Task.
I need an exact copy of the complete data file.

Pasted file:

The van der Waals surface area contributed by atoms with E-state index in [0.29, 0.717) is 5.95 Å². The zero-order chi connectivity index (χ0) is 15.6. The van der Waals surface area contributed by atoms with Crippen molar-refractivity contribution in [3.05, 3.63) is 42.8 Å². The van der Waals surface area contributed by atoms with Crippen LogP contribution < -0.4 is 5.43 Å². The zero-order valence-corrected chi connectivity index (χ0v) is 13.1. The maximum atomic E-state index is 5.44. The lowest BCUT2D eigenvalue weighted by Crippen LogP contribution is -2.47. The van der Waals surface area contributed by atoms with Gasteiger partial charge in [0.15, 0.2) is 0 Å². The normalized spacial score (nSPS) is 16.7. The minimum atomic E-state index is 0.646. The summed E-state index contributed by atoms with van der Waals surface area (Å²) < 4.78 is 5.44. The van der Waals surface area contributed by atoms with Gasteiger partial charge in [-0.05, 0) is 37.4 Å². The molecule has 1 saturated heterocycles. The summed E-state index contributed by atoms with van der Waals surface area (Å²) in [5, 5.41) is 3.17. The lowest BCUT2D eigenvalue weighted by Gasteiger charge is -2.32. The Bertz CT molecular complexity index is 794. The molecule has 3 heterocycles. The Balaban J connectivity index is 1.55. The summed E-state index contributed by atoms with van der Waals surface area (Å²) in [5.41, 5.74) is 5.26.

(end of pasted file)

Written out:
The van der Waals surface area contributed by atoms with E-state index in [0.29, 0.717) is 5.95 Å². The zero-order chi connectivity index (χ0) is 15.6. The van der Waals surface area contributed by atoms with Crippen molar-refractivity contribution in [3.05, 3.63) is 42.8 Å². The van der Waals surface area contributed by atoms with Crippen LogP contribution < -0.4 is 5.43 Å². The zero-order valence-corrected chi connectivity index (χ0v) is 13.1. The maximum atomic E-state index is 5.44. The lowest BCUT2D eigenvalue weighted by Crippen LogP contribution is -2.47. The van der Waals surface area contributed by atoms with Gasteiger partial charge in [0.15, 0.2) is 0 Å². The normalized spacial score (nSPS) is 16.7. The minimum atomic E-state index is 0.646. The summed E-state index contributed by atoms with van der Waals surface area (Å²) < 4.78 is 5.44. The van der Waals surface area contributed by atoms with Gasteiger partial charge in [-0.05, 0) is 37.4 Å². The molecule has 1 saturated heterocycles. The summed E-state index contributed by atoms with van der Waals surface area (Å²) in [5, 5.41) is 3.17. The lowest BCUT2D eigenvalue weighted by Gasteiger charge is -2.32. The Bertz CT molecular complexity index is 794. The molecule has 3 heterocycles. The Balaban J connectivity index is 1.55. The summed E-state index contributed by atoms with van der Waals surface area (Å²) in [5.41, 5.74) is 5.26.